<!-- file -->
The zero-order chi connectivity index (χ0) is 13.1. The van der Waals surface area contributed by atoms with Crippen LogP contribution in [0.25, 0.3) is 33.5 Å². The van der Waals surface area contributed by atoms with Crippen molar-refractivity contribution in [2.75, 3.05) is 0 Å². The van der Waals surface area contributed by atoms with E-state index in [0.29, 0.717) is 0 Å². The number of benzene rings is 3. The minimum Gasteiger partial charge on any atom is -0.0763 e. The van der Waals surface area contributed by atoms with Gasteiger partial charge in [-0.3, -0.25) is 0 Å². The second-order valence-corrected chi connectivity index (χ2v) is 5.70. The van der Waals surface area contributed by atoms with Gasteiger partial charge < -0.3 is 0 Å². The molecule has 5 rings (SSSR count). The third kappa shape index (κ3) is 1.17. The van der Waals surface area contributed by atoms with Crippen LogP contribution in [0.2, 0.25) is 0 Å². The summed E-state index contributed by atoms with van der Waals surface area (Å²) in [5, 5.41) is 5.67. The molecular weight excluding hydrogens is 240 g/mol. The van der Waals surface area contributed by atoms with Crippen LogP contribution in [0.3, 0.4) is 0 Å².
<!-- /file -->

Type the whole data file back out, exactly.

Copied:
The zero-order chi connectivity index (χ0) is 13.1. The van der Waals surface area contributed by atoms with Crippen LogP contribution in [0.25, 0.3) is 33.5 Å². The van der Waals surface area contributed by atoms with Crippen molar-refractivity contribution in [2.75, 3.05) is 0 Å². The van der Waals surface area contributed by atoms with E-state index in [0.29, 0.717) is 0 Å². The number of benzene rings is 3. The minimum Gasteiger partial charge on any atom is -0.0763 e. The van der Waals surface area contributed by atoms with Gasteiger partial charge in [-0.3, -0.25) is 0 Å². The second-order valence-corrected chi connectivity index (χ2v) is 5.70. The van der Waals surface area contributed by atoms with Gasteiger partial charge < -0.3 is 0 Å². The molecule has 5 rings (SSSR count). The third kappa shape index (κ3) is 1.17. The van der Waals surface area contributed by atoms with Crippen LogP contribution in [0.2, 0.25) is 0 Å². The summed E-state index contributed by atoms with van der Waals surface area (Å²) in [5, 5.41) is 5.67. The molecular weight excluding hydrogens is 240 g/mol. The van der Waals surface area contributed by atoms with Crippen LogP contribution in [0.3, 0.4) is 0 Å².